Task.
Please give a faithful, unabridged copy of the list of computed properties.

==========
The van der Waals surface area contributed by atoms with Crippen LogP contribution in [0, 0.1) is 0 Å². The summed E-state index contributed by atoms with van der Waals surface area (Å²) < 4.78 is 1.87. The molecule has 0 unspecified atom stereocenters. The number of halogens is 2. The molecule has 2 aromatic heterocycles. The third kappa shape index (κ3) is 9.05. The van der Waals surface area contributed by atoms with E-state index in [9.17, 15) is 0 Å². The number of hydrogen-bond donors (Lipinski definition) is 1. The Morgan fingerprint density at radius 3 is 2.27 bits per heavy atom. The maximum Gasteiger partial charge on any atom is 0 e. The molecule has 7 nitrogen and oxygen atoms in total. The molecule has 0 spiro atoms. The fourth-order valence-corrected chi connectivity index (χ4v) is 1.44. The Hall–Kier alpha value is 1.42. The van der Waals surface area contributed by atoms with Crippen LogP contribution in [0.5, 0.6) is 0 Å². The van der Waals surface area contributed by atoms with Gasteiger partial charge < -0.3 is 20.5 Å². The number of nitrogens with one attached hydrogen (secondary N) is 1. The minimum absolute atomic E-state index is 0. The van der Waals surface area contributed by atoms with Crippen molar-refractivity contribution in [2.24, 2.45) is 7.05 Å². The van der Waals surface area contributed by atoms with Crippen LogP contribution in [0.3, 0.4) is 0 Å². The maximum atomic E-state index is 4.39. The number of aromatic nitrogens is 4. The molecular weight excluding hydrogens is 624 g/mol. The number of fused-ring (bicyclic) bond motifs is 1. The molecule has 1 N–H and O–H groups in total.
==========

The van der Waals surface area contributed by atoms with Crippen LogP contribution in [0, 0.1) is 0 Å². The summed E-state index contributed by atoms with van der Waals surface area (Å²) < 4.78 is 1.87. The molecule has 0 unspecified atom stereocenters. The number of halogens is 2. The molecule has 2 aromatic heterocycles. The third kappa shape index (κ3) is 9.05. The van der Waals surface area contributed by atoms with E-state index in [9.17, 15) is 0 Å². The number of hydrogen-bond donors (Lipinski definition) is 1. The Morgan fingerprint density at radius 3 is 2.27 bits per heavy atom. The maximum Gasteiger partial charge on any atom is 0 e. The molecule has 7 nitrogen and oxygen atoms in total. The molecule has 0 spiro atoms. The fourth-order valence-corrected chi connectivity index (χ4v) is 1.44. The Hall–Kier alpha value is 1.42. The van der Waals surface area contributed by atoms with Crippen LogP contribution in [0.5, 0.6) is 0 Å². The van der Waals surface area contributed by atoms with Gasteiger partial charge < -0.3 is 20.5 Å². The number of nitrogens with one attached hydrogen (secondary N) is 1. The minimum absolute atomic E-state index is 0. The van der Waals surface area contributed by atoms with Crippen molar-refractivity contribution in [2.24, 2.45) is 7.05 Å². The van der Waals surface area contributed by atoms with Crippen LogP contribution in [0.3, 0.4) is 0 Å². The maximum atomic E-state index is 4.39. The number of aromatic nitrogens is 4. The molecular weight excluding hydrogens is 624 g/mol. The number of fused-ring (bicyclic) bond motifs is 1. The molecule has 1 N–H and O–H groups in total.